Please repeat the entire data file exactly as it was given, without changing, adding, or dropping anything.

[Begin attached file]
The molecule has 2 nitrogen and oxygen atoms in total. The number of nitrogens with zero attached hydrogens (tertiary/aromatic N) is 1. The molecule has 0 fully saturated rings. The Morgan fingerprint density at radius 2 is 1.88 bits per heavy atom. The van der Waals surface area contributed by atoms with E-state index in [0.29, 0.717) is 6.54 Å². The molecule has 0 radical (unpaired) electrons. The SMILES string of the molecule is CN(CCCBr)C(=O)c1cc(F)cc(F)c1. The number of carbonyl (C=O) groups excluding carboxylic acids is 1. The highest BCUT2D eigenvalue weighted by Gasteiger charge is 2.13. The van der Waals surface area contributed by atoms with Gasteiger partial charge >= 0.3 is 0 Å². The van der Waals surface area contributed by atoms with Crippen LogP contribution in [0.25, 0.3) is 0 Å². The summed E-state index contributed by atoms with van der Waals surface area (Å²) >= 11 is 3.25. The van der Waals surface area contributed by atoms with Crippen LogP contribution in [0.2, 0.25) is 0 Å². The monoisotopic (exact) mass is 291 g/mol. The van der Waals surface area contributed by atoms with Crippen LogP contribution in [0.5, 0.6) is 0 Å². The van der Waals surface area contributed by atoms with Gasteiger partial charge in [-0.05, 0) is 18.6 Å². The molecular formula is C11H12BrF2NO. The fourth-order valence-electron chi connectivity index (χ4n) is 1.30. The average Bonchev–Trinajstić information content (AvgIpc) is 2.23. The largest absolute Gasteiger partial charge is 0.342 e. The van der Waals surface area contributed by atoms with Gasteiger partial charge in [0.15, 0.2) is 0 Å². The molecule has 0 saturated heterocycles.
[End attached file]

The molecule has 2 nitrogen and oxygen atoms in total. The number of nitrogens with zero attached hydrogens (tertiary/aromatic N) is 1. The molecule has 0 fully saturated rings. The Morgan fingerprint density at radius 2 is 1.88 bits per heavy atom. The van der Waals surface area contributed by atoms with E-state index in [0.29, 0.717) is 6.54 Å². The molecule has 0 radical (unpaired) electrons. The SMILES string of the molecule is CN(CCCBr)C(=O)c1cc(F)cc(F)c1. The number of carbonyl (C=O) groups excluding carboxylic acids is 1. The highest BCUT2D eigenvalue weighted by Gasteiger charge is 2.13. The van der Waals surface area contributed by atoms with Gasteiger partial charge >= 0.3 is 0 Å². The van der Waals surface area contributed by atoms with Crippen LogP contribution in [0.25, 0.3) is 0 Å². The summed E-state index contributed by atoms with van der Waals surface area (Å²) >= 11 is 3.25. The van der Waals surface area contributed by atoms with Crippen LogP contribution in [0.2, 0.25) is 0 Å². The monoisotopic (exact) mass is 291 g/mol. The van der Waals surface area contributed by atoms with Crippen LogP contribution in [0.5, 0.6) is 0 Å². The van der Waals surface area contributed by atoms with Gasteiger partial charge in [-0.05, 0) is 18.6 Å². The molecular formula is C11H12BrF2NO. The fourth-order valence-electron chi connectivity index (χ4n) is 1.30. The average Bonchev–Trinajstić information content (AvgIpc) is 2.23. The largest absolute Gasteiger partial charge is 0.342 e. The van der Waals surface area contributed by atoms with Gasteiger partial charge in [0.15, 0.2) is 0 Å². The molecule has 0 saturated heterocycles.